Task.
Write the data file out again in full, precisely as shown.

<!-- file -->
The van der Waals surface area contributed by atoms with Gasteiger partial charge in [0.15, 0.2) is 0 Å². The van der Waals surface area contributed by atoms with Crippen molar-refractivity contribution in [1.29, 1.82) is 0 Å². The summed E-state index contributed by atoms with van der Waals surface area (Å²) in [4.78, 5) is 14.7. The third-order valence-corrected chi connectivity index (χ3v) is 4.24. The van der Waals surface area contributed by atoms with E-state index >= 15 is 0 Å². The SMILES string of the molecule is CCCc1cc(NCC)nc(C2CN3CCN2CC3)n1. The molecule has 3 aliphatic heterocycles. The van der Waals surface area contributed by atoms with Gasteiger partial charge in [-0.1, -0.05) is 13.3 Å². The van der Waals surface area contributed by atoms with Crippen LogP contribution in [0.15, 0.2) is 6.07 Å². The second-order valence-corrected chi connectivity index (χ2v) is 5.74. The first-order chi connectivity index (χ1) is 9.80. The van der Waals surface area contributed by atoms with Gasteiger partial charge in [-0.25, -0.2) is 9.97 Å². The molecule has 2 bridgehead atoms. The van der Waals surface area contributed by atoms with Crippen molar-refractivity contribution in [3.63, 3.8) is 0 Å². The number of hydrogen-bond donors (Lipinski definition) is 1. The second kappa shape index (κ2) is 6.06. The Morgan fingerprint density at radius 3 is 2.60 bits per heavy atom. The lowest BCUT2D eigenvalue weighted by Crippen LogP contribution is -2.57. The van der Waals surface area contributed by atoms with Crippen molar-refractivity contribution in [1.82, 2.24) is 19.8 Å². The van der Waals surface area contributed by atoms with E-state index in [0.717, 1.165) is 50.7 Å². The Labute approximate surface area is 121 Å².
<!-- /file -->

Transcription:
The van der Waals surface area contributed by atoms with Gasteiger partial charge in [0.15, 0.2) is 0 Å². The van der Waals surface area contributed by atoms with Crippen molar-refractivity contribution in [1.29, 1.82) is 0 Å². The summed E-state index contributed by atoms with van der Waals surface area (Å²) in [4.78, 5) is 14.7. The third-order valence-corrected chi connectivity index (χ3v) is 4.24. The van der Waals surface area contributed by atoms with E-state index >= 15 is 0 Å². The SMILES string of the molecule is CCCc1cc(NCC)nc(C2CN3CCN2CC3)n1. The molecule has 3 aliphatic heterocycles. The van der Waals surface area contributed by atoms with Gasteiger partial charge in [-0.1, -0.05) is 13.3 Å². The van der Waals surface area contributed by atoms with Crippen LogP contribution in [0.15, 0.2) is 6.07 Å². The second-order valence-corrected chi connectivity index (χ2v) is 5.74. The first-order chi connectivity index (χ1) is 9.80. The van der Waals surface area contributed by atoms with Gasteiger partial charge in [-0.25, -0.2) is 9.97 Å². The molecule has 2 bridgehead atoms. The van der Waals surface area contributed by atoms with Crippen molar-refractivity contribution in [3.63, 3.8) is 0 Å². The number of hydrogen-bond donors (Lipinski definition) is 1. The second kappa shape index (κ2) is 6.06. The Morgan fingerprint density at radius 3 is 2.60 bits per heavy atom. The lowest BCUT2D eigenvalue weighted by Crippen LogP contribution is -2.57. The van der Waals surface area contributed by atoms with Crippen molar-refractivity contribution in [1.82, 2.24) is 19.8 Å². The van der Waals surface area contributed by atoms with E-state index in [0.717, 1.165) is 50.7 Å². The Labute approximate surface area is 121 Å².